9 January 2012 – Statistics provided by Nigeria’s Bank of Industry indicate that total investments in renewable energy in Africa rose from US$750 million in 2004 to US$3.6 billion in 2011. However, these are small numbers compared with the global increase in renewable energy over the same period, which went from US$33 billion to US$211 billion.

By 2020, the investment in renewable energy in Africa is expected to grow toUS$57 billion. The Frost & Sullivan Mega Trends in Africa: a Bright Vision for the Growing Continent report released during 2011 suggests, "The key growth sectors will be wind power, solar power, geothermal power and foreign direct investment (FDI) into energy and power infrastructure."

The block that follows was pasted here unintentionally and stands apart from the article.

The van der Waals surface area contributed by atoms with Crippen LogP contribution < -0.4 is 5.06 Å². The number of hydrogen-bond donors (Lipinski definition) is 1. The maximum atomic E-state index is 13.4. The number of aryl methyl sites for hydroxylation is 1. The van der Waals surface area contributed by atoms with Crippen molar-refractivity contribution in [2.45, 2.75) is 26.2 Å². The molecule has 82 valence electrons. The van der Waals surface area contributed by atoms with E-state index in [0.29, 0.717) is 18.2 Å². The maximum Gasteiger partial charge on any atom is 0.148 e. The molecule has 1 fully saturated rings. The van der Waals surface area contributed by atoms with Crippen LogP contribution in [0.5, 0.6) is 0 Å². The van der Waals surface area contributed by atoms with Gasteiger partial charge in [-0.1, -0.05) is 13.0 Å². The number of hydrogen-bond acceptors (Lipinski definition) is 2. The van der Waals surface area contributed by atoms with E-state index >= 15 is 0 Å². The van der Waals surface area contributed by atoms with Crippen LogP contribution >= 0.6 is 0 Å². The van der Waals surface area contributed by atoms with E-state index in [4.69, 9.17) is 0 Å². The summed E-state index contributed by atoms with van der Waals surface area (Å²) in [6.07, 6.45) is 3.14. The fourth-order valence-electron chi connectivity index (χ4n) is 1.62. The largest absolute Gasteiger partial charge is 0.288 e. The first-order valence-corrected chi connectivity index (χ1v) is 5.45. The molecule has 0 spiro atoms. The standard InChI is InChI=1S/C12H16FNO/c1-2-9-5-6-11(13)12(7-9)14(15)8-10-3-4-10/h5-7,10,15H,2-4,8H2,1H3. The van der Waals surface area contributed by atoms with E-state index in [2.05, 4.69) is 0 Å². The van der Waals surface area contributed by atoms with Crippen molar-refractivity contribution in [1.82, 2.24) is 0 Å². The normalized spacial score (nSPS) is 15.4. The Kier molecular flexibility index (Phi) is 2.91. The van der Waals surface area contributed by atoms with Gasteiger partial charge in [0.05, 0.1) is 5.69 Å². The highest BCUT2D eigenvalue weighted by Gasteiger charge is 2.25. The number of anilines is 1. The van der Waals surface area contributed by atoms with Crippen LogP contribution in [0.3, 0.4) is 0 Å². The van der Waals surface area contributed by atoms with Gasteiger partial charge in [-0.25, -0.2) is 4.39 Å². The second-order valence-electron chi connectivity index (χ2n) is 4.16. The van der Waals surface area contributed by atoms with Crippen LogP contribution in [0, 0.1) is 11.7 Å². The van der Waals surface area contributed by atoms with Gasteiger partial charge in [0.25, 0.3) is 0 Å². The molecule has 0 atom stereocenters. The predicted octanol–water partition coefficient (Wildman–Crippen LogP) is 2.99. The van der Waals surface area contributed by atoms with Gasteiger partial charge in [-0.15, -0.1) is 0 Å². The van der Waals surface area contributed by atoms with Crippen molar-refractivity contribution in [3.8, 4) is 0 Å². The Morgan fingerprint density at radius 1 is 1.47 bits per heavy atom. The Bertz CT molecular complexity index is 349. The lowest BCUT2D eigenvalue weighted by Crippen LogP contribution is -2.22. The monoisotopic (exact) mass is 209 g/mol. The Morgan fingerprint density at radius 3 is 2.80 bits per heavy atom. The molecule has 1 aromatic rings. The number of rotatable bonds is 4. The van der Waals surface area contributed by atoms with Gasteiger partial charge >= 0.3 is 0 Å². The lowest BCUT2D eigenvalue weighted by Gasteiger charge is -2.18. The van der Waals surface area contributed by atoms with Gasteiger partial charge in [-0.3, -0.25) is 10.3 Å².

Though more than 600 million Africans currently do not have access to electric power, many of the continent’s natural renewable resources remain undeveloped. For example, only some 7% of Africa’s hydropower capacity has been developed to date. Such factors create the opportunity for the continent to build a renewable energy infrastructure that could potentially bypass fossil fuel-centred energy infrastructure systems of the developed world.

Already wind power projects in Africa are planned or underway in Egypt, Ethiopia, Kenya, Morocco, Nigeria, Tunisia, and Tanzania. The most notable of these is Kenya’s 300 MW Lake Turkana project and 700 MW of capacity under construction in Morocco, while Cameroon, Kenya, Tanzania, and Uganda all have existing biomass power capacity or plans for future development.